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Published: January 6th 2010
Ruta 40 runs the whole length of Argentina, that's 5224km - we travelled on it briefly in northern Argentina but its down here that it comes into its own. If you want to go south in Patagonia its either the desolate tarmac coast road or the unpaved Ruta 40 running parallel to the Andes. Of-course we take the unpaved option. Its totally different to the Carretera Austral winding along lakes and through forests, here we are out in the open on vast flat scrubby plains with a constant wind that roars down off the Southern Patagonian Ice-cap and blasts straight across Ruta 40. Its a challenge, you need to stay in the tracks in the gravel but the wind is constantly blowing you off-course into the deep gravel - its one of the few places in the world where you wear-out the tread on the sides of your tyres when going in a straight line!! And it is straight, dead straight for mile and miles.
Theoretically we've been in Patagonia for days on the Carretera Austral but this feels like the real Patagonia - the vast wind swept plains stretching as far as the eye can see, sometimes so flat
you have mirages causing the distant hills to float way up above the horizon. The skies are also vast, so vast you can actually see the shades of blue changing from the horizon to the Zenith. There really is nothing here for hundreds of miles - this feels like a real wilderness, and its great.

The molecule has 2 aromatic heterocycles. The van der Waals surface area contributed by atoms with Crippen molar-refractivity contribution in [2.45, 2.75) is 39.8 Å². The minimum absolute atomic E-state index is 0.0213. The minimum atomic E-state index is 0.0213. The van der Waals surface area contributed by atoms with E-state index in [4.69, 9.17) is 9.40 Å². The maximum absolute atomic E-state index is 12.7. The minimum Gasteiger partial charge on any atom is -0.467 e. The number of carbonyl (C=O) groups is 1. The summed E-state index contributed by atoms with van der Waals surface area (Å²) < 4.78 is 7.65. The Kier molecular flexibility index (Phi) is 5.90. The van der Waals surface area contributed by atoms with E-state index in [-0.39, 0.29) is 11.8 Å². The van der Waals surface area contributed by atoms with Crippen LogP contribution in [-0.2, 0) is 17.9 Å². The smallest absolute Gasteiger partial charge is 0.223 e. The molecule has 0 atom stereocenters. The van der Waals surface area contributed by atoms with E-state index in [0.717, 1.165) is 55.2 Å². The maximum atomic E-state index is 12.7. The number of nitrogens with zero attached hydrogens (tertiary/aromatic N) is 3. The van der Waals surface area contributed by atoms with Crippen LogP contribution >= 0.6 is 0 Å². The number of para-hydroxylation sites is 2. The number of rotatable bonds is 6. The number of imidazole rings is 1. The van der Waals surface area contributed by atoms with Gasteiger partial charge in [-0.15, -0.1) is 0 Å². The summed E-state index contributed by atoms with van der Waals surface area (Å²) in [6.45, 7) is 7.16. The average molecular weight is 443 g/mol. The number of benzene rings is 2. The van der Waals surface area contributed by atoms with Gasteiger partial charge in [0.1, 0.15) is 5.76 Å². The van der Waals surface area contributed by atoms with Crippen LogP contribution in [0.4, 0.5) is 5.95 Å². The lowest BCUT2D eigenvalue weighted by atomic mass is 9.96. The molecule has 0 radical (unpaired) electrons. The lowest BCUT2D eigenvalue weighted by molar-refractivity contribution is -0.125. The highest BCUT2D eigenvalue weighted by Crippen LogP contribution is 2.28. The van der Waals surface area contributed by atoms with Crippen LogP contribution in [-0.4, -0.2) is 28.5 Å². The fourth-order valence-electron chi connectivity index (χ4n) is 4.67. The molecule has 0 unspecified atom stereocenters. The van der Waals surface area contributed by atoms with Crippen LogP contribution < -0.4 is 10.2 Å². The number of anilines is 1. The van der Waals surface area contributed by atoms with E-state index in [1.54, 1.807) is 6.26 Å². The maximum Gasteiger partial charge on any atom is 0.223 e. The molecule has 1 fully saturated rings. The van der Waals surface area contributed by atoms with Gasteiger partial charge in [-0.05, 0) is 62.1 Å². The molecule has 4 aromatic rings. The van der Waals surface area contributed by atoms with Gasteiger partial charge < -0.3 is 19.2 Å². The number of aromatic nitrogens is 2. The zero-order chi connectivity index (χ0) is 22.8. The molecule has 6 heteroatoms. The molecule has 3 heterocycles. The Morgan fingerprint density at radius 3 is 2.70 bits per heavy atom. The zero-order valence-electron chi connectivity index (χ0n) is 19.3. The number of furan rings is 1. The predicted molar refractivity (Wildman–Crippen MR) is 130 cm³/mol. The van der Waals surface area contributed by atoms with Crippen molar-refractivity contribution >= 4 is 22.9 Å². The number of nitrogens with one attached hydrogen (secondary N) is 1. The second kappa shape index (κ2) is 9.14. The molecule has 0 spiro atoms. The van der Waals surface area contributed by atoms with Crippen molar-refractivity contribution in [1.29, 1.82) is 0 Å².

We start by completing the circuit of Lago Buenos Aires - we have clear blue skies and can see the views back across the lake to the snowy mountains and ice-field we rode through yesterday in the rain. Its tempting to head back but we must keep going south so we turn onto Ruta 40 and start the 300 miles of gravel. Its reasonably early and there are lots of patagonian hares bounding around - although there was one less after we went down the road!! There's other wildlife around too; a few herds of guanaco, some rheas running down the road in-front of us flapping their wings and the occasional armadillo that makes a dash for it across the road. There isn't really any other traffic we see more guanacos than cars. Settlements are few and far between as well - after 70
the start of the gravel section - see how far the bike is lent over and we're going in a straight line
miles of gravel we see the first signs of life at Bajo Caracoles with its one pump petrol station and one room shop cum cafe, all looked after by one bloke. We arrive and pull up at the petrol pump, slowly but steadily the rest of the group arrive and go inside for a coffee. As the chap is inside serving coffee (or rescuing people who have got locked in the toilet) he cant be outside serving petrol. Finally 50 minutes later he comes out to dispense petrol to the dozen or so bikes that are now lined up, he's still not in a rush, he knows the next petrol station is 225 miles south of here.